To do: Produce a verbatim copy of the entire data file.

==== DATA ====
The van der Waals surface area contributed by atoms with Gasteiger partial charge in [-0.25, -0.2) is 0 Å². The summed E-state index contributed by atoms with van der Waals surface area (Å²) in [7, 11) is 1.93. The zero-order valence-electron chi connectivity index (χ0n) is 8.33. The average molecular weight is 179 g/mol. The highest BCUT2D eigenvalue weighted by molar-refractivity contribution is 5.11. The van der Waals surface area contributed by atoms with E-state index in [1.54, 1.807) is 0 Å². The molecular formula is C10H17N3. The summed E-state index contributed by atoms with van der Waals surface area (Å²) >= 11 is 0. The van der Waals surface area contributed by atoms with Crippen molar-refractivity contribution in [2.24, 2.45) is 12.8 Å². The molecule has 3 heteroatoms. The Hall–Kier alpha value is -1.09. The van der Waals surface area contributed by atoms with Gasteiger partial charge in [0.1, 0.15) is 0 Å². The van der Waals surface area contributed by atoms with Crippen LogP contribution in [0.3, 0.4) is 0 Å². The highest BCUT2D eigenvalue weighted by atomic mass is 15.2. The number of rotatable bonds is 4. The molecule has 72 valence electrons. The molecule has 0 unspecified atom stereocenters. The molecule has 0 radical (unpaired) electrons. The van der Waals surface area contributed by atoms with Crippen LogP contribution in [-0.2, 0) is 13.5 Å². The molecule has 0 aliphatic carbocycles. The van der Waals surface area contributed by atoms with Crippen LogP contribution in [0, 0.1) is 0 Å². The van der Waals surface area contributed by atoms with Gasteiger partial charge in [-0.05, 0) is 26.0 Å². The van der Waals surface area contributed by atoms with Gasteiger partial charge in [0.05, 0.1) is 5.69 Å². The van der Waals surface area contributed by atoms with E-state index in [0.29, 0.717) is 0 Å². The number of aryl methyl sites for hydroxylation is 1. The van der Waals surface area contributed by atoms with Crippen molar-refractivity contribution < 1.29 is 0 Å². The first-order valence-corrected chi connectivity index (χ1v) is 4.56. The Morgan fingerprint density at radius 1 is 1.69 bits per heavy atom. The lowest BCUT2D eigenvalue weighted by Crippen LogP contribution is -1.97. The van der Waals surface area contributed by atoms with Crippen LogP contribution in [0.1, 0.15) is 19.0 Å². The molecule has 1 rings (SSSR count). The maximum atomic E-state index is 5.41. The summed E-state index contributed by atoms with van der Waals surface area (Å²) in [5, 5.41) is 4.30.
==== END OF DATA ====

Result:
The van der Waals surface area contributed by atoms with Gasteiger partial charge in [-0.25, -0.2) is 0 Å². The summed E-state index contributed by atoms with van der Waals surface area (Å²) in [7, 11) is 1.93. The zero-order valence-electron chi connectivity index (χ0n) is 8.33. The average molecular weight is 179 g/mol. The highest BCUT2D eigenvalue weighted by molar-refractivity contribution is 5.11. The van der Waals surface area contributed by atoms with E-state index in [1.54, 1.807) is 0 Å². The molecular formula is C10H17N3. The summed E-state index contributed by atoms with van der Waals surface area (Å²) >= 11 is 0. The van der Waals surface area contributed by atoms with Crippen molar-refractivity contribution in [2.24, 2.45) is 12.8 Å². The molecule has 3 heteroatoms. The Hall–Kier alpha value is -1.09. The van der Waals surface area contributed by atoms with Gasteiger partial charge in [0.1, 0.15) is 0 Å². The van der Waals surface area contributed by atoms with Crippen LogP contribution in [0.3, 0.4) is 0 Å². The highest BCUT2D eigenvalue weighted by atomic mass is 15.2. The number of rotatable bonds is 4. The molecule has 72 valence electrons. The molecule has 0 unspecified atom stereocenters. The molecule has 0 radical (unpaired) electrons. The van der Waals surface area contributed by atoms with Crippen LogP contribution in [-0.2, 0) is 13.5 Å². The molecule has 0 aliphatic carbocycles. The van der Waals surface area contributed by atoms with Crippen LogP contribution in [0, 0.1) is 0 Å². The van der Waals surface area contributed by atoms with Gasteiger partial charge in [-0.05, 0) is 26.0 Å². The van der Waals surface area contributed by atoms with Gasteiger partial charge in [0.05, 0.1) is 5.69 Å². The van der Waals surface area contributed by atoms with E-state index in [0.29, 0.717) is 0 Å². The number of aryl methyl sites for hydroxylation is 1. The van der Waals surface area contributed by atoms with Crippen molar-refractivity contribution < 1.29 is 0 Å². The first-order valence-corrected chi connectivity index (χ1v) is 4.56. The Morgan fingerprint density at radius 1 is 1.69 bits per heavy atom. The lowest BCUT2D eigenvalue weighted by Crippen LogP contribution is -1.97. The van der Waals surface area contributed by atoms with Crippen LogP contribution in [0.1, 0.15) is 19.0 Å². The molecule has 1 rings (SSSR count). The maximum atomic E-state index is 5.41. The summed E-state index contributed by atoms with van der Waals surface area (Å²) in [5, 5.41) is 4.30.